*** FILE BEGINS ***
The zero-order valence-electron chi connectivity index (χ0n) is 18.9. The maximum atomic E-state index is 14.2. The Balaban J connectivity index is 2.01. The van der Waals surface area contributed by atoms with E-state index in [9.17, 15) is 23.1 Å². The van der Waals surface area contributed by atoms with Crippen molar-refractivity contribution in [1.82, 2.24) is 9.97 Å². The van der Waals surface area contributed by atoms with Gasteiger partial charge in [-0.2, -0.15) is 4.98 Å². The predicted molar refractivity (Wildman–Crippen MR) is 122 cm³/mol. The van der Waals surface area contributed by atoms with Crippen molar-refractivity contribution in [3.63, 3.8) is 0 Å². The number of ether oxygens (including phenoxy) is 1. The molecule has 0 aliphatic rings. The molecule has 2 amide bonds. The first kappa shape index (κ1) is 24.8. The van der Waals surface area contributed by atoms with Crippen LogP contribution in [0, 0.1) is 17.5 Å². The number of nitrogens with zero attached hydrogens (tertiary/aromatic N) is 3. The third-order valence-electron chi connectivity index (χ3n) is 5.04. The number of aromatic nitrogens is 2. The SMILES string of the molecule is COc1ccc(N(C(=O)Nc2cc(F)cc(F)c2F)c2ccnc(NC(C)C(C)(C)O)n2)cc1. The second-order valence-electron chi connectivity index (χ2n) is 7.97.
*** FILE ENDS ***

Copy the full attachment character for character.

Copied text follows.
The zero-order valence-electron chi connectivity index (χ0n) is 18.9. The maximum atomic E-state index is 14.2. The Balaban J connectivity index is 2.01. The van der Waals surface area contributed by atoms with E-state index in [9.17, 15) is 23.1 Å². The van der Waals surface area contributed by atoms with Crippen molar-refractivity contribution in [1.82, 2.24) is 9.97 Å². The van der Waals surface area contributed by atoms with Gasteiger partial charge in [-0.2, -0.15) is 4.98 Å². The predicted molar refractivity (Wildman–Crippen MR) is 122 cm³/mol. The van der Waals surface area contributed by atoms with Crippen molar-refractivity contribution in [3.63, 3.8) is 0 Å². The number of ether oxygens (including phenoxy) is 1. The molecule has 0 aliphatic rings. The molecule has 2 amide bonds. The first kappa shape index (κ1) is 24.8. The van der Waals surface area contributed by atoms with Crippen LogP contribution in [0, 0.1) is 17.5 Å². The number of nitrogens with zero attached hydrogens (tertiary/aromatic N) is 3. The third-order valence-electron chi connectivity index (χ3n) is 5.04. The number of aromatic nitrogens is 2. The SMILES string of the molecule is COc1ccc(N(C(=O)Nc2cc(F)cc(F)c2F)c2ccnc(NC(C)C(C)(C)O)n2)cc1. The second-order valence-electron chi connectivity index (χ2n) is 7.97.